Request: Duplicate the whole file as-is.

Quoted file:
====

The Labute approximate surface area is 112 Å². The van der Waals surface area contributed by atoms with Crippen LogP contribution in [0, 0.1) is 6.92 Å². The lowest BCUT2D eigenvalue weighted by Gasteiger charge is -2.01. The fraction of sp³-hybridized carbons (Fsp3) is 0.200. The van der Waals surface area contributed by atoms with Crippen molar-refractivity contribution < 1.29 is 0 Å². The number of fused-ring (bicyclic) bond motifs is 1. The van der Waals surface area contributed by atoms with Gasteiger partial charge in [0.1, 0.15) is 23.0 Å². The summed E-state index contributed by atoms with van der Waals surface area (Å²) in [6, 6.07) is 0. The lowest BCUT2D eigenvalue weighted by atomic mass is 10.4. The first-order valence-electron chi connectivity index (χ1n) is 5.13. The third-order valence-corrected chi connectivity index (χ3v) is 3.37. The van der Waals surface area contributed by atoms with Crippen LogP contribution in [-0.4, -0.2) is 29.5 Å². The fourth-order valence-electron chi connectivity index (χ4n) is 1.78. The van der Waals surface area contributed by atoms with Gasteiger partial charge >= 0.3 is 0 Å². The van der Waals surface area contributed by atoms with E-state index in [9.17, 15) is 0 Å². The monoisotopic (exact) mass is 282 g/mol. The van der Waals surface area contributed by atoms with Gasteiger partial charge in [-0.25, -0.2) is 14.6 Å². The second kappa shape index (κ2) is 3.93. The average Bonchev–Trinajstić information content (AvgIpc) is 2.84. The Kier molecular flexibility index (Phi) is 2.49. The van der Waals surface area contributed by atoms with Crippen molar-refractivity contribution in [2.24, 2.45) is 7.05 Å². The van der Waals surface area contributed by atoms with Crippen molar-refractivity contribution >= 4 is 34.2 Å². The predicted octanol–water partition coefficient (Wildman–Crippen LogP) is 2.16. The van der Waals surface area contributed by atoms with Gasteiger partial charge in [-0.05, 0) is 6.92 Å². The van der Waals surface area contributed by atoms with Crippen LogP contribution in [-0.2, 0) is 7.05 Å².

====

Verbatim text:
The Labute approximate surface area is 112 Å². The van der Waals surface area contributed by atoms with Crippen LogP contribution in [0, 0.1) is 6.92 Å². The lowest BCUT2D eigenvalue weighted by Gasteiger charge is -2.01. The fraction of sp³-hybridized carbons (Fsp3) is 0.200. The van der Waals surface area contributed by atoms with Crippen molar-refractivity contribution < 1.29 is 0 Å². The number of fused-ring (bicyclic) bond motifs is 1. The van der Waals surface area contributed by atoms with Gasteiger partial charge in [0.1, 0.15) is 23.0 Å². The summed E-state index contributed by atoms with van der Waals surface area (Å²) in [6, 6.07) is 0. The lowest BCUT2D eigenvalue weighted by atomic mass is 10.4. The first-order valence-electron chi connectivity index (χ1n) is 5.13. The third-order valence-corrected chi connectivity index (χ3v) is 3.37. The van der Waals surface area contributed by atoms with Crippen LogP contribution in [-0.4, -0.2) is 29.5 Å². The fourth-order valence-electron chi connectivity index (χ4n) is 1.78. The van der Waals surface area contributed by atoms with Gasteiger partial charge >= 0.3 is 0 Å². The van der Waals surface area contributed by atoms with E-state index in [9.17, 15) is 0 Å². The monoisotopic (exact) mass is 282 g/mol. The van der Waals surface area contributed by atoms with Gasteiger partial charge in [-0.25, -0.2) is 14.6 Å². The second kappa shape index (κ2) is 3.93. The average Bonchev–Trinajstić information content (AvgIpc) is 2.84. The Kier molecular flexibility index (Phi) is 2.49. The van der Waals surface area contributed by atoms with Crippen molar-refractivity contribution in [2.24, 2.45) is 7.05 Å². The van der Waals surface area contributed by atoms with Crippen molar-refractivity contribution >= 4 is 34.2 Å². The predicted octanol–water partition coefficient (Wildman–Crippen LogP) is 2.16. The van der Waals surface area contributed by atoms with Gasteiger partial charge in [-0.05, 0) is 6.92 Å². The van der Waals surface area contributed by atoms with Crippen LogP contribution in [-0.2, 0) is 7.05 Å².